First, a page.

When Hyundai wants to upgrade, it doesn’t mess around. None of this five- or 10-horsepower stuff, or dressing it up with doilies and stickers.
In case you missed it, Hyundai’s rear-drive four-seat coupe arrived for the 2010 model and shares the Genesis name with its big-brother four-door sedan. The similarities end right about there, though. While the sedan is all about cruising in style, the Coupe gets its kicks well away from the interstate, tackling two-lane back roads or, for some, smoking the tires and hanging the tail out on a closed autocross loop.
These and other activities will be significantly enhanced with the spring launch of the 2013 Coupe. Its arrival is indeed timely as this most unique Hyundai faces off against three new sporty competitors, including the front-wheel-drive 2012 Mini Cooper Coupe plus the 2013 Scion FR-S and closely identical Subaru BRZ, which are both rear-wheel-drivers. All four import-based cars form part of a “thin” market where sales volumes are low compared with sedans, wagons and pickup trucks and where each and every dotted-line conquest is critical.
In the hardware department, the Genesis Coupe is significantly altered from its 2010-’12 counterparts. Both the base 2.0-liter four-cylinder turbo and optional 3.8-liter V6 have been power-enhanced and are accompanied by all-new optional eight-speed automatic transmissions with manual paddle shifters. Updated six-speed manual gearboxes are standard.
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The four-cylinder receives a more efficient turbocharger that functions in tandem with a 53 percent larger intercooler to deliver cooler — and therefore denser — air to the intake manifold for added power. Those changes, plus other engine mods, contribute to a 30-percent increase in output; 274 horsepower on premium gas (260 when running on low-octane regular fuel) versus 210 for the 2012 edition.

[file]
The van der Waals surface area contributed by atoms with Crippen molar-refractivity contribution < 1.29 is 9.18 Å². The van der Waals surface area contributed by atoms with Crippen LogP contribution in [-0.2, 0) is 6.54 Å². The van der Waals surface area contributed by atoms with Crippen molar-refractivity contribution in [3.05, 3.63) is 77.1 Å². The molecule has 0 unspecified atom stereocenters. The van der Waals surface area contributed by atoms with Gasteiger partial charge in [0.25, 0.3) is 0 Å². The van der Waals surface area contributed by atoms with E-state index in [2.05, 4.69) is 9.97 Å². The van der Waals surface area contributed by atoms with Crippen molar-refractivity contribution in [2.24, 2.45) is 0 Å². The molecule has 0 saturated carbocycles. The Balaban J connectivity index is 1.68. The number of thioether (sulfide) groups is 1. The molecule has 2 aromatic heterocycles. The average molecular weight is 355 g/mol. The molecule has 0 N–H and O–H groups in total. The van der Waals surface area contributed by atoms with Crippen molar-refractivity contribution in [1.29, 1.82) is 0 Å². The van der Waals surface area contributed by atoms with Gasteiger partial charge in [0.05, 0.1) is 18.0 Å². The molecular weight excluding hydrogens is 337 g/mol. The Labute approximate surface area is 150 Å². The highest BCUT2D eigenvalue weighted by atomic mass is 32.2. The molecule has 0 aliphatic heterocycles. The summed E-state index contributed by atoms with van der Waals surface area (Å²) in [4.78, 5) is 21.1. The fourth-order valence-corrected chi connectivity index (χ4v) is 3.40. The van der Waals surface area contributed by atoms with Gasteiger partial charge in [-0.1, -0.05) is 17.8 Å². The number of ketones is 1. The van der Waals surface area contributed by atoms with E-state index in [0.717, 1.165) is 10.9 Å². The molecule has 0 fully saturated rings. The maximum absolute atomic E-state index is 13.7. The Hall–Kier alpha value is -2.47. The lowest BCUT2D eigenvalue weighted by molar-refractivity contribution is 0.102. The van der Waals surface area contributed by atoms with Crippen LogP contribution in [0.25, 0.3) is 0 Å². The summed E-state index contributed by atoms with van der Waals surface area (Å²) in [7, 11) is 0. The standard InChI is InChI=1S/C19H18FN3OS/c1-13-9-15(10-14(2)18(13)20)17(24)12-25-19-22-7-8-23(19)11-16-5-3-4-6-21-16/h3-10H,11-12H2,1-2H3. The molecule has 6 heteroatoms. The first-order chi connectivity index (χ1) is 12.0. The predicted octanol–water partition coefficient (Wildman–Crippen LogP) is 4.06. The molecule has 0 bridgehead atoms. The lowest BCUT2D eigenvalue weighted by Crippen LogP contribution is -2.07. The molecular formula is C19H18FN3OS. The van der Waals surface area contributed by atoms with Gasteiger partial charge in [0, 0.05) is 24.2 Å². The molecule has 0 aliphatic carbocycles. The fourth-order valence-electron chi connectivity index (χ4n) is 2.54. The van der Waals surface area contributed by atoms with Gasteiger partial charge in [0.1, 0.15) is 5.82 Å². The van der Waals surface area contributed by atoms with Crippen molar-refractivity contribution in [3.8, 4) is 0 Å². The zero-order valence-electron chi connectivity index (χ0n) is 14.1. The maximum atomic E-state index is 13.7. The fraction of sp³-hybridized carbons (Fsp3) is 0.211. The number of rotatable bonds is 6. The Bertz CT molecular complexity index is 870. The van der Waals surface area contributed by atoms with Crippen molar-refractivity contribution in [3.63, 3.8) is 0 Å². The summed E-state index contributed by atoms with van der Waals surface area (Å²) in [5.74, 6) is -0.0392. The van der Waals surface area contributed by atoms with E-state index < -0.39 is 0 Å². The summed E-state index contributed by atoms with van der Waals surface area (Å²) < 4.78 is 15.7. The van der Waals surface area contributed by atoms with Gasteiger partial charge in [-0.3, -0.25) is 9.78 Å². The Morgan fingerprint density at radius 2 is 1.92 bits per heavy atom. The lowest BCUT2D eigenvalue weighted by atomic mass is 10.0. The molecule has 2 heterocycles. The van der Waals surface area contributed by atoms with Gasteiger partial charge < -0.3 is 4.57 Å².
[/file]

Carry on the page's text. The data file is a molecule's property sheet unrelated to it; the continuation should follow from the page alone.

Meanwhile, the V6 in the 3.8 R-Spec has been bumped to 348 horsepower from 306, which is a 14-percent increase. Credit here can be primarily attributed to a new direct fuel-injection system, whereby fuel is sprayed under extremely high pressure into the combustion chambers, instead of through the intake manifold.
According to Hyundai, the revitalized V6 can propel the R-Spec to 60 mph from zero in the “lower five-second range,” but the company hasn’t yet divulged times for four-cylinder 2.0 model. As for fuel economy, the four-cylinder equipped with eight-speed automatic is rated at 20 mpg city/31 highway (previously 21/30), while the V6’s numbers are 18 city/28 highway (up from 17/26).
A swift ride is one thing, but to accommodate the added power, Hyundai’s engineers also worked on the Coupe’s suspension. That involved a recalibrating the dampers (shocks) and adding beefier anti-roll bars, but one of the cooler modifications is the addition of a “sound induction tube” that pipes in the exhaust notes for the enjoyment of the occupants.
More performance-oriented suspension settings are found in the 3.8 R-Spec and the optional 2.0 R-Spec and 3.8 Track models, along with large Brembo-brand brakes and camber adjustment bolts for the front suspension. This weekend-warrior feature reduces the Coupe’s tendency to understeer when cornering (continuing in a straight line even with the steering wheel is turned) and will be appreciated by buyers who use their cars in weekend competition.
The mechanical changes to the 2013 Coupe have been matched with a more aggressive nosepiece featuring Hyundai’s open-moth grille that’s already in play with vehicles such as the Hyundai Veloster, Accent and Tucson. The headlights, fog lights and hood are new, as are the taillamps, and new-design 18- and 19-inch wheels have been installed, depending on the model.The makeover carries into the cabin with a new instrument panel and gauges on all models, including a turbo boost meter for the turbo and a real-time mpg gauge for the V6.
Hyundai has bumped up the turbo Coupe’s base price by $2,000 to $25,100, while the 3.8 R-Spec sees an identical $2,000 increase to $29,600. That makes both editions a bit less financially appealing, but likely won’t dissuade rapid-transit seekers who also appreciate an attractively packaged ride and the additional power. On both counts, the Coupe won’t disappoint.